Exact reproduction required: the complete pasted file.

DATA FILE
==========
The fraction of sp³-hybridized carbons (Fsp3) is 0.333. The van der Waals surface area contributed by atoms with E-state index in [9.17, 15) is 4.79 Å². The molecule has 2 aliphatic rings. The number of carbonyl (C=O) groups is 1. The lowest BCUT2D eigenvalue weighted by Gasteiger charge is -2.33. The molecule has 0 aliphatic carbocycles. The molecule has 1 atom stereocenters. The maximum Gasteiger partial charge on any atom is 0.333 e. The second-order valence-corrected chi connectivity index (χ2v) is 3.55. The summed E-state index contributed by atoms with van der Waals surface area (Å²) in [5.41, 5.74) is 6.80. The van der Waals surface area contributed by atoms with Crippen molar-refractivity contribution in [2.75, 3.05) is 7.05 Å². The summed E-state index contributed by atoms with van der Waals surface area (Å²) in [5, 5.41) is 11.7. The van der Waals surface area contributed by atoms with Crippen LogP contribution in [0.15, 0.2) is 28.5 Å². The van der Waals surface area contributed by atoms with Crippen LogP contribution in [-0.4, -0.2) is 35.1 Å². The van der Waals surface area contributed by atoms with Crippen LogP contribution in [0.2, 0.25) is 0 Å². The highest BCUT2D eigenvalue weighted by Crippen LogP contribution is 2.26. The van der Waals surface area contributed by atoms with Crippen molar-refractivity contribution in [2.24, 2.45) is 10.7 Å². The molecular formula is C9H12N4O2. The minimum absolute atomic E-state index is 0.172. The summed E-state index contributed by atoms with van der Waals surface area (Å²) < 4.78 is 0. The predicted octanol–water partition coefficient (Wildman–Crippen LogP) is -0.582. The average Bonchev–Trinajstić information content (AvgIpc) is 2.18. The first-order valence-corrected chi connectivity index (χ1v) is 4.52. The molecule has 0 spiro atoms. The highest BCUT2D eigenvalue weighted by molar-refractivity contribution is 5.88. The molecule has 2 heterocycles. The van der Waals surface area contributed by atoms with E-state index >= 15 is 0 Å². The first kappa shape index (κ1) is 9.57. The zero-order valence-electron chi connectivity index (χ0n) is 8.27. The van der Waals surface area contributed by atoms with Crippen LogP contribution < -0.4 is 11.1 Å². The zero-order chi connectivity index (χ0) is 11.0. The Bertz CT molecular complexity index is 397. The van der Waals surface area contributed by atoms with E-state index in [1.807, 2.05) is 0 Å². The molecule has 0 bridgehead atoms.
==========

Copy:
The fraction of sp³-hybridized carbons (Fsp3) is 0.333. The van der Waals surface area contributed by atoms with E-state index in [9.17, 15) is 4.79 Å². The molecule has 2 aliphatic rings. The number of carbonyl (C=O) groups is 1. The lowest BCUT2D eigenvalue weighted by Gasteiger charge is -2.33. The molecule has 0 aliphatic carbocycles. The molecule has 1 atom stereocenters. The maximum Gasteiger partial charge on any atom is 0.333 e. The second-order valence-corrected chi connectivity index (χ2v) is 3.55. The summed E-state index contributed by atoms with van der Waals surface area (Å²) in [5.41, 5.74) is 6.80. The van der Waals surface area contributed by atoms with Crippen molar-refractivity contribution in [2.75, 3.05) is 7.05 Å². The summed E-state index contributed by atoms with van der Waals surface area (Å²) in [5, 5.41) is 11.7. The van der Waals surface area contributed by atoms with Crippen LogP contribution in [0.15, 0.2) is 28.5 Å². The van der Waals surface area contributed by atoms with Crippen LogP contribution in [-0.4, -0.2) is 35.1 Å². The van der Waals surface area contributed by atoms with Crippen LogP contribution in [0.2, 0.25) is 0 Å². The highest BCUT2D eigenvalue weighted by Crippen LogP contribution is 2.26. The van der Waals surface area contributed by atoms with Crippen molar-refractivity contribution in [2.24, 2.45) is 10.7 Å². The molecular formula is C9H12N4O2. The minimum absolute atomic E-state index is 0.172. The summed E-state index contributed by atoms with van der Waals surface area (Å²) < 4.78 is 0. The predicted octanol–water partition coefficient (Wildman–Crippen LogP) is -0.582. The average Bonchev–Trinajstić information content (AvgIpc) is 2.18. The first-order valence-corrected chi connectivity index (χ1v) is 4.52. The molecule has 0 spiro atoms. The highest BCUT2D eigenvalue weighted by molar-refractivity contribution is 5.88. The molecule has 2 heterocycles. The van der Waals surface area contributed by atoms with E-state index >= 15 is 0 Å². The first kappa shape index (κ1) is 9.57. The zero-order valence-electron chi connectivity index (χ0n) is 8.27. The van der Waals surface area contributed by atoms with Crippen LogP contribution < -0.4 is 11.1 Å². The zero-order chi connectivity index (χ0) is 11.0. The Bertz CT molecular complexity index is 397. The van der Waals surface area contributed by atoms with E-state index in [1.807, 2.05) is 0 Å². The molecule has 0 bridgehead atoms.